About two years ago, writing about how Meera Nanda proudly strutted her ignorance, I observed two things at the outset: Perhaps it takes only a Meera Nanda to have the guts to strut her ignorance with such confidence. It took me a few days to digest what she actually wants to say. Now, two years later, we see that she’s lost none of these two distinguishing traits that mark her as a writer–I’d have said “intellectual” and “scholar” but she’s herself left enough records to show otherwise—of ignorant and confoundingRead More

Posted On December 3, 2010By SandeepIn Commentary, Indian Philosophy

Deepak Chopra Does it Again!

Guess who can beat Deepak Chopra’s record? Only Deepak Chopra. He’s truly nulli secundus. Despite calling his bluff on not one, but two occasions, despite the fact that he hasn’t answered any of my questions, I’m compelled to write again simply because given his reach and influence, his misleading assertions will get even wider currency. His latest post on Huffington Post is pompously titled Who Owns Yoga where he repeats the same untruths as earlier in his Newsweek post. The crux–rather, the only point he makes is this: Yoga doesn’tRead More
So the Ramajanmabhoomi-Babri Masjid verdict has been postponed and it’s time yet again for doing what we’ve been known to do best: push problems as much as you can until they explode as they must. Meanwhile, the attitudes in the secular camp that prevailed in the ’90s remain unchanged. In some cases, they’ve gotten more strident. In the 90s the field was clearly marked: the secularists who supported the case of Muslims and the Hindus. Today, we have another voice that seems to have a considerable spread in the Web worldRead More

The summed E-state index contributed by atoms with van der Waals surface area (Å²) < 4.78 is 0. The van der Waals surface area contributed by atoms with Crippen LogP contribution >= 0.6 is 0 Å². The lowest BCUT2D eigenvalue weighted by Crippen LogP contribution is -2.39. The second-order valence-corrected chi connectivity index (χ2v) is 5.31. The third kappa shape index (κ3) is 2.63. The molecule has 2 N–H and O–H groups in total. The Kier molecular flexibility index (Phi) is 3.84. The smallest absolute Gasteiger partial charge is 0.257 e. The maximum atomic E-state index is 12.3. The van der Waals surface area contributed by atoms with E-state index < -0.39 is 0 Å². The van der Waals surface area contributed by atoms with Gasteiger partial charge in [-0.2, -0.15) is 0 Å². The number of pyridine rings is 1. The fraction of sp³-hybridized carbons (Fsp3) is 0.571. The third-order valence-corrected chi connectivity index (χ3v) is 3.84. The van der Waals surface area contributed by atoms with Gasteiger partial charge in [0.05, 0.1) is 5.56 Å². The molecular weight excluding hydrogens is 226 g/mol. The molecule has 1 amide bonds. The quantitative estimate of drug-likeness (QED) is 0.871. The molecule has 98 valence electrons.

Pankaj Mishra returns to this blog after a longish absence. His column reviews two books (THE SUBTLE BODY: The Story of Yoga in America, Stefanie Syman and THE GREAT OOM The Improbable Birth of Yoga in America, Robert Love) and upon reading it, you have the impression that it is yet another opportunity for Mishra to heap predictable scorn on Yoga and Hinduism. And he gets it very wrong very early: But then, as two new books on the strange history of yoga in America show, even the most esotericRead More